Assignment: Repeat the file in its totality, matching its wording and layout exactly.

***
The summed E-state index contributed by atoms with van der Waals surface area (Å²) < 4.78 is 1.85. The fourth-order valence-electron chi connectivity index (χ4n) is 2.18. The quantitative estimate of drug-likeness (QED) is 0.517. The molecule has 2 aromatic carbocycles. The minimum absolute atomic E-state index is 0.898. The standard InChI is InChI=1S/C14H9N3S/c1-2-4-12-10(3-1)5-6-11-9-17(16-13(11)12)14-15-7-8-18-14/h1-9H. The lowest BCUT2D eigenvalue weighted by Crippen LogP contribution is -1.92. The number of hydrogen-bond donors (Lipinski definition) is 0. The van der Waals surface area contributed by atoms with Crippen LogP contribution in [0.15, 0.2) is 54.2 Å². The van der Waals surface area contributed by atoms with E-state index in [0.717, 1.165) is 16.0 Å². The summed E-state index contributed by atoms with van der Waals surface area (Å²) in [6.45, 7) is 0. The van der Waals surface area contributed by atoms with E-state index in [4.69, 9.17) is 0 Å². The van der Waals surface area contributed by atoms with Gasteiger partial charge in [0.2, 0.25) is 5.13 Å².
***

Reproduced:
The summed E-state index contributed by atoms with van der Waals surface area (Å²) < 4.78 is 1.85. The fourth-order valence-electron chi connectivity index (χ4n) is 2.18. The quantitative estimate of drug-likeness (QED) is 0.517. The molecule has 2 aromatic carbocycles. The minimum absolute atomic E-state index is 0.898. The standard InChI is InChI=1S/C14H9N3S/c1-2-4-12-10(3-1)5-6-11-9-17(16-13(11)12)14-15-7-8-18-14/h1-9H. The lowest BCUT2D eigenvalue weighted by Crippen LogP contribution is -1.92. The number of hydrogen-bond donors (Lipinski definition) is 0. The van der Waals surface area contributed by atoms with Crippen LogP contribution in [0.15, 0.2) is 54.2 Å². The van der Waals surface area contributed by atoms with E-state index in [0.717, 1.165) is 16.0 Å². The summed E-state index contributed by atoms with van der Waals surface area (Å²) in [6.45, 7) is 0. The van der Waals surface area contributed by atoms with E-state index in [4.69, 9.17) is 0 Å². The van der Waals surface area contributed by atoms with Gasteiger partial charge in [0.2, 0.25) is 5.13 Å².